Unsound FX practices, Volcker rule violations lead to $156.6m in penalties for Deutsche Bank

Maria Nikolova

From October 2008 through October 2013, Deutsche failed to oversee and adequately control its FX traders.

Unsound practices in the Forex markets have just landed Deutsche Bank AG (ETR:DBK) with a heavy fine in the United States.

The US Federal Reserve has announced the imposition of $156.6 million in civil monetary penalties on the bank, which conducts operations in the United States through DB USA Corporation (“DBUSA”), and Deutsche Bank AG New York Branch (the “Branch”). The hefty fines are related to two enforcement actions – the first concerns the bank’s unsafe FX practices; the second – failures to comply with the Volcker rule.

The unsound FX practices have resulted in a civil monetary penalty of $136,950,000.

The bank has conducted a review of its Forex activities from October 2008 through October 2013. During the review period, Deutsche Bank lacked adequate governance, risk management, compliance, and audit policies and procedures to make sure that its FX activities complied with safe and sound banking practices and applicable internal policies.

Also, FX traders in the spot market at Deutsche Bank communicated with FX traders at other financial institutions through chatrooms on electronic messaging platforms accessible by traders at numerous institutions. Deutsche’s deficient policies and procedures prevented from detecting and addressing the unsound conduct by certain of its FX traders, including in communications by traders in multibank chatrooms. These communications included (inter alia) disclosures of trading positions and even discussions of coordinated trading strategies with traders of other institutions, as well as discussions about possible FX benchmark fix-related trading with traders of other institutions.

As a result of these deficient policies and procedures, Deutsche Bank engaged in unsafe and unsound banking practices.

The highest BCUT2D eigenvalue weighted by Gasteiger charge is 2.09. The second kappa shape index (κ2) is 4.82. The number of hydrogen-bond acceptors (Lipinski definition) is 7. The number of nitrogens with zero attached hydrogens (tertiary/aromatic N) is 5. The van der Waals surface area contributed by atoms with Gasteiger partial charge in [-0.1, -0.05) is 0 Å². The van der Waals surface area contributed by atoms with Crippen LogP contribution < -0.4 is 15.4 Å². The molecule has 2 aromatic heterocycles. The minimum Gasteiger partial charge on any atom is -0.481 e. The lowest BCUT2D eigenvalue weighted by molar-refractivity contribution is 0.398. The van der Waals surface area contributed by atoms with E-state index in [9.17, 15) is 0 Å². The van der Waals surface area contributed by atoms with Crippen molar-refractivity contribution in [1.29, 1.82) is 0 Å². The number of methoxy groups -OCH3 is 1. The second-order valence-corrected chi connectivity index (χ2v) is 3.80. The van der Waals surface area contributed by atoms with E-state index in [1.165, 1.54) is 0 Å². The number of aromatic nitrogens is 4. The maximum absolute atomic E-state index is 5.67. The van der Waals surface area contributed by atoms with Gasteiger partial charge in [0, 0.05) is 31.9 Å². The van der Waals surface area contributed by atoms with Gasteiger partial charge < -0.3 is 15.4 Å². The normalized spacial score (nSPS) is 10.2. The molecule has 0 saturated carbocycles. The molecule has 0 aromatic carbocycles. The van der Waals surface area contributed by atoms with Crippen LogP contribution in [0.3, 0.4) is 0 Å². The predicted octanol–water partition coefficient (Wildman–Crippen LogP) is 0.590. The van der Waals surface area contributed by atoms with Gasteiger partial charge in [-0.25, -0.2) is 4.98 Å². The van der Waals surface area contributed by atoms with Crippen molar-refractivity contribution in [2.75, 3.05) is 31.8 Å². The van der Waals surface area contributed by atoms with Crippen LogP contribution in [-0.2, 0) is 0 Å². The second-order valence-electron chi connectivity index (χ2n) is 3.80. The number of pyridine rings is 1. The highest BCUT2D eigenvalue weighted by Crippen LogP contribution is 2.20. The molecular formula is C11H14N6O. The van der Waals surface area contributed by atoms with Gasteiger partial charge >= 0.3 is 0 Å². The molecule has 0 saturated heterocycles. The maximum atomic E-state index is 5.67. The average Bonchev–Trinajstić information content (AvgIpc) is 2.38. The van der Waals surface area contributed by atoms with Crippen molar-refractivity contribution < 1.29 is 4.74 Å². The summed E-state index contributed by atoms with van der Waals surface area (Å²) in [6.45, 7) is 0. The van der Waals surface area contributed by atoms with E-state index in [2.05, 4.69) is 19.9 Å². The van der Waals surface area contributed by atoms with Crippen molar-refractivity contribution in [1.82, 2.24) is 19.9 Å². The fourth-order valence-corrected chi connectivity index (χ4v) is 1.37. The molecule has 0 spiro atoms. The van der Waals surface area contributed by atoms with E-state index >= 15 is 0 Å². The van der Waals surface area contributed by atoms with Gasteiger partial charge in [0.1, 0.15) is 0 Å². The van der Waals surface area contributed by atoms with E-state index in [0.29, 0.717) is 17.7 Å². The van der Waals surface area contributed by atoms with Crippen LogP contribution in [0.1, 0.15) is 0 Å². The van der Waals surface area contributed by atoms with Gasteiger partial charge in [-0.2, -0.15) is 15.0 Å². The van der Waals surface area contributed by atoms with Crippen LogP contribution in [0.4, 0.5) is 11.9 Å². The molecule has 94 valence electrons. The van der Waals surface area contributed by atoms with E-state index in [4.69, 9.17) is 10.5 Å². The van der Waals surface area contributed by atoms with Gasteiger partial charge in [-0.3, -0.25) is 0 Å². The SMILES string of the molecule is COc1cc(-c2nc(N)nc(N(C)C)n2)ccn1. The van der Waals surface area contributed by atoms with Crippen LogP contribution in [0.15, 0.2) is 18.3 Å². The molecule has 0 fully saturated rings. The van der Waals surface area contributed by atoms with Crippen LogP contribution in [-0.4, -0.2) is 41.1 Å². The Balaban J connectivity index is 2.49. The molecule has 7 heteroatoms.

In addition to the fine, within 90 days of the order, the Management Board of the Bank or an authorized committee thereof has to submit a written plan acceptable to the Reserve Bank to improve senior management’s oversight of Deutsche Bank’s compliance. Also, within 90 days of the order, the Bank, DBUSA, and the Branch must submit an enhanced written internal controls and compliance program acceptable to the Reserve Bank to comply with applicable U.S. laws and regulations with respect to Deutsche Bank’s Designated Market Activities. Within 90 days of this order, the Bank, DBUSA, and the Branch shall submit a written plan to improve its compliance risk management program with regard to compliance by Deutsche Bank with applicable U.S. laws and regulations with respect to Designated Market Activities firm-wide.

On an annual basis, DBUSA and the Branch must conduct a review of compliance policies and procedures applicable to Deutsche Bank’s Designated Market Activities and their implementation, and an appropriate risk-focused sampling of other key controls for Deutsche Bank’s Designated Market Activities.

The monetary penalty with regards to non-compliance with the Volcker rule amounts to $19.71 million.

On March 30, 2016, Deutsche Bank’s Co-CEO executed and delivered to the Federal Reserve Bank of New York and the Board of Governors a Volcker Rule CEO attestation, which identified weaknesses in the bank’s Volcker Rule compliance program. There were significant gaps across certain aspects of Deutsche Bank’s Volcker Rule compliance program, including policies and procedures, management framework, and internal controls.

There were also weaknesses in Deutsche Bank’s demonstrable analyses showing that its proprietary trading is not to exceed the reasonably expected near term demands of clients, customers, or counterparties, required for permitted market-making activities, and Deutsche Bank did not subject trading desks’ RENT-D methodologies to sufficient review by internal control groups. Other set of weaknesses concerned Deutsche Bank’s metrics reporting and monitoring process which, in turn, limited the Bank’s ability to adequately monitor trading activity to detect impermissible proprietary trades.

Within 60 days of the order, the Deutsche Bank Management Board or an authorized committee thereof has to submit a written plan to improve senior management’s oversight of the firm’s compliance with Volcker Rule requirements. Also, within 60 days of this Order, the firm must submit an enhanced written internal controls and compliance risk management program.

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